SEBI Current Affairs
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The Finance Ministry has asked the public sector banks to gradually reduce the government’s equity to 52 per cent. Currently, some of the public sector banks have government’s holding beyond 75 per cent.
Why the disinvestment?
The decision to bring down the government’s equity to 52 per cent was taken due to the following reasons:
- Dilution of the government’s stake will help banks to meet 25 per cent public float norms set by the SEBI.
- To align with the best corporate practices.
- Encourage the banks to follow the prudential lending norms.
The Ministry of Finance has authorised the Public Sector Banks to take necessary steps in bringing down the government equity based on the marketing conditions.
Rules of SEBI
A notification under the Securities Contracts Regulations (Amendment) Rules makes it mandatory for all listed entities to have a minimum public float of 25%.
The Securities and Exchange Board of India (SEBI) was established under the provisions of the Securities and Exchange Board of India Act, 1992 on April 12, 1992. SEBI aims to protect the interests of investors in securities and to promote the development and regulate the securities market in the country.
Securities and Exchange Board of India (SEBI) has tightened disclosure standards for credit rating agencies (CRAs) while assigning ratings to debt instruments. It has ordered CRAs to analyse deterioration in liquidity conditions of issuer, while monitoring its repayment schedules and taking into account any asset-liability mismatches.
Credit Rating Agency
It is organization that gives rating to debtors or borrowers (government, companies etc) on the basis of their ability to pay back their principal loan and interest on time. It gives an idea of the probability of committing a default by them on debt and other credit related instruments.
It gives ratings only to the organizations and not individual customers for whom separate credit score is released. It help investors, customers etc to get an overall idea of the strength and stability of an organization.
Credit Rating is not based on mathematical formulas instead CRA use their judgment and experience in determining what public and private information. Currently there are six credit rating agencies in India which are registered under SEBI namely-CRISIL, ICRA, CARE, SMERA, Fitch India, ONICRA.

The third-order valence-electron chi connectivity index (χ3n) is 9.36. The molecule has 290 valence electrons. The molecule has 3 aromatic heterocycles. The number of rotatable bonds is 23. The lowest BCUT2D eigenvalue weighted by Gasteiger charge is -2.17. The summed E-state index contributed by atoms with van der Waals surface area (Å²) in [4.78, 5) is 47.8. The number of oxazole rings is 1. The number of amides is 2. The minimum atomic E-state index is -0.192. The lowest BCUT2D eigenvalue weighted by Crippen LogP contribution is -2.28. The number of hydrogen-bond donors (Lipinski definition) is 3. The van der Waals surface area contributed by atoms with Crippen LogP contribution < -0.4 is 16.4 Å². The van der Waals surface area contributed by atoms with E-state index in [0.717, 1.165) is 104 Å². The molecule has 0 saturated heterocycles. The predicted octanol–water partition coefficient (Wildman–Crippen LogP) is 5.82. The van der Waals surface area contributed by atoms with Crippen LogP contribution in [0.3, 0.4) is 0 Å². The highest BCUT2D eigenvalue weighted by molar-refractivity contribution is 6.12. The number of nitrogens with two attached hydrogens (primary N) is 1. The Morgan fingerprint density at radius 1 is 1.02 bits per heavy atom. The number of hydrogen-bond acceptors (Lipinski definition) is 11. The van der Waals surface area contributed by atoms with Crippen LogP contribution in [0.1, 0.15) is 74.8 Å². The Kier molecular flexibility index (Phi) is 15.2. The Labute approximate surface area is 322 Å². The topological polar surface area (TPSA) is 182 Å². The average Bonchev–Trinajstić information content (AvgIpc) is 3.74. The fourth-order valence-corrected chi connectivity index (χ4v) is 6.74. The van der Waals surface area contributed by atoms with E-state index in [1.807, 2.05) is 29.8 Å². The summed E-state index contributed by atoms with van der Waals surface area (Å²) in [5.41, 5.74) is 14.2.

SEBI Revised standards
CRAs should disclose parameters such as liquid investments or cash balances, access to any unutilised credit lines and adequacy of cash flows in a specific section on liquidity. For reviewing rating criteria CRAs need to assess inter-linkages of holding company and subsidiaries, holding company’s liquidity, financial flexibility and support to the subsidiaries.
For monitoring of repayment schedules, CRAs need to analyse deterioration in liquidity conditions of issuer and also take into account any asset-liability mismatch. For reviewing material events, CRAs may treat sharp deviations in bond spreads of debt instruments vis-à-vis relevant benchmark yield as a material event.
CRAs should publish information about historical average rating transition rates across various rating categories, for investors to understand historical performance of ratings assigned by CRAs.
Recently rating agencies had were in spotlight following crisis at Infrastructure Leasing & Financial Services Ltd (IL&FS) and its group entities. Mutual fund houses were caught unaware as major CRAs in August 2018 started to cut ratings from high investment grade to default or junk. The agencies faced criticism that they had failed to see financial troubles in IL&FS and adjust its rating of IL&FS when its debt jumped by 44% at end of March 2015. This prompted SEBI to review rating standards and whether there is need for increased accountability, and insist on more disclosures.